Where contemporary developments have significantly altered the implementation methods of, and relationship between, human rights law and international humanitarian law, this timely book looks at the future challenges of protecting human rights during and after armed conflicts. Leading scholars use critical case studies to shed light on new approaches used by international courts and experts to balance these two bodies of law.
Projecting a global interdisciplinary vision, this insightful book develops a peer-to-peer learning methodology to facilitate reconciling religion and human rights, both in multilateral contexts and at the national level. Written by leading human rights practitioners, the book illuminates the tension zones between religion and rights, exploring how the ‘faith’ elements in both disciplines can create synergies for protecting equal human dignity.
This collection identifies and discuss the connections between human dignity and democracy from theoretical, substantive, and comparative perspectives. Drawing on detailed analyses of national and transnational law, it provides timely insights into the uses of human dignity to promote and challenge ideas of identity and solidarity.
This illuminating book offers a timely assessment of the development and proliferation of precursor crimes of terrorism, exploring the functions and implications of these expanding offences in different jurisdictions. In response to new modes and sources of terrorism, attempts to pre-empt potential attacks through precursor offences have emerged. This book examines not only the meanings and effectiveness of this approach, but also the challenges posed to human rights and social and economic development.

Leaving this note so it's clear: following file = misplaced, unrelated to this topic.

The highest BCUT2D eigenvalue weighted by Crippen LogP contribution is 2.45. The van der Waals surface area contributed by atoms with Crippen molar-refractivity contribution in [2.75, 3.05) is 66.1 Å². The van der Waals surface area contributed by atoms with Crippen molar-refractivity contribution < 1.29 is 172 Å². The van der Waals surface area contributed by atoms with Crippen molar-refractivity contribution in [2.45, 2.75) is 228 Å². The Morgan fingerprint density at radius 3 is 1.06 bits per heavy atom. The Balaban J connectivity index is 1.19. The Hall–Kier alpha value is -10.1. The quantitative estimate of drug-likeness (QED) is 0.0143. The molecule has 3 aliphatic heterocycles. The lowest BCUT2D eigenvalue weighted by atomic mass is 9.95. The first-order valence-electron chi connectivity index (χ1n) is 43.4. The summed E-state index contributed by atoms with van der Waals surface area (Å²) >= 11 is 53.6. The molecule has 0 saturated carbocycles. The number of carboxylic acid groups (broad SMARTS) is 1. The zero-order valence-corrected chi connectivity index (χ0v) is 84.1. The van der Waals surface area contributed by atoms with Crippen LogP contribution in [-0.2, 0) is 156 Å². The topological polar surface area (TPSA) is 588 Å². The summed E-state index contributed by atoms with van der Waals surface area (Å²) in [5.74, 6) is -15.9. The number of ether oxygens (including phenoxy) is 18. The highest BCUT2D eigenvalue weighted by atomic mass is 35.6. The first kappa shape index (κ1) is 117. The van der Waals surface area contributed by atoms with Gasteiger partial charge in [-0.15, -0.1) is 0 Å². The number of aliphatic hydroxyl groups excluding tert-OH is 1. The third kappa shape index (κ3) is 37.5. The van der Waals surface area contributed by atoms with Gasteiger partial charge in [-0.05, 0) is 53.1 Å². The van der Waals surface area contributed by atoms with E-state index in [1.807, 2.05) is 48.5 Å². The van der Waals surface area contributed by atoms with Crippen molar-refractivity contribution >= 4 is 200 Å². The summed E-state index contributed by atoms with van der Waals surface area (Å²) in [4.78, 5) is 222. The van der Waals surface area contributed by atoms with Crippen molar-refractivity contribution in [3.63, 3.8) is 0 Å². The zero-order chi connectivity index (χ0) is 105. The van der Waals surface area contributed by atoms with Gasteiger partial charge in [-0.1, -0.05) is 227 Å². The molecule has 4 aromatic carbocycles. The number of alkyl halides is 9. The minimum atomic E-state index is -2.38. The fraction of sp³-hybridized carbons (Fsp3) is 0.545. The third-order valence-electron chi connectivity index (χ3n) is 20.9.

How might law address the multiple crises of meaning intrinsic to global crises of climate, poverty, mass displacements, ecological breakdown, species extinctions and technological developments that increasingly complicate the very notion of 'life' itself? How can law embrace — in other words —the 'posthuman' condition — a condition in which non-human forces such as climate change and Covid-19 signal the impossibility of clinging to the existing imaginaries of Western legal systems and international law?
This carefully curated book addresses these and related questions, bringing 'law beyond the human' (drawing on Indigenous legalities, life ways and ontologies) and New Materialist and Posthuman/ist approaches into stimulating proximity to each other.
This timely book explores the prospect of prosecuting corporations or individuals within the business world for conduct amounting to international crime. The major debates and ensuing challenges are examined, arguing that corporate accountability under international criminal law is crucial in achieving the objectives of international criminal justice.
This collection addresses human rights and development for researchers, policymakers and activists at a time of major challenges. ‘Critical issues’ in the title signifies both the urgency of the issues and the need for critical rethinking. After exploring the overarching issues of development and economic theory, gender, climate change and disability, the book focuses on issues of technology and trade, education and information, water and sanitation, and work, health, housing and food.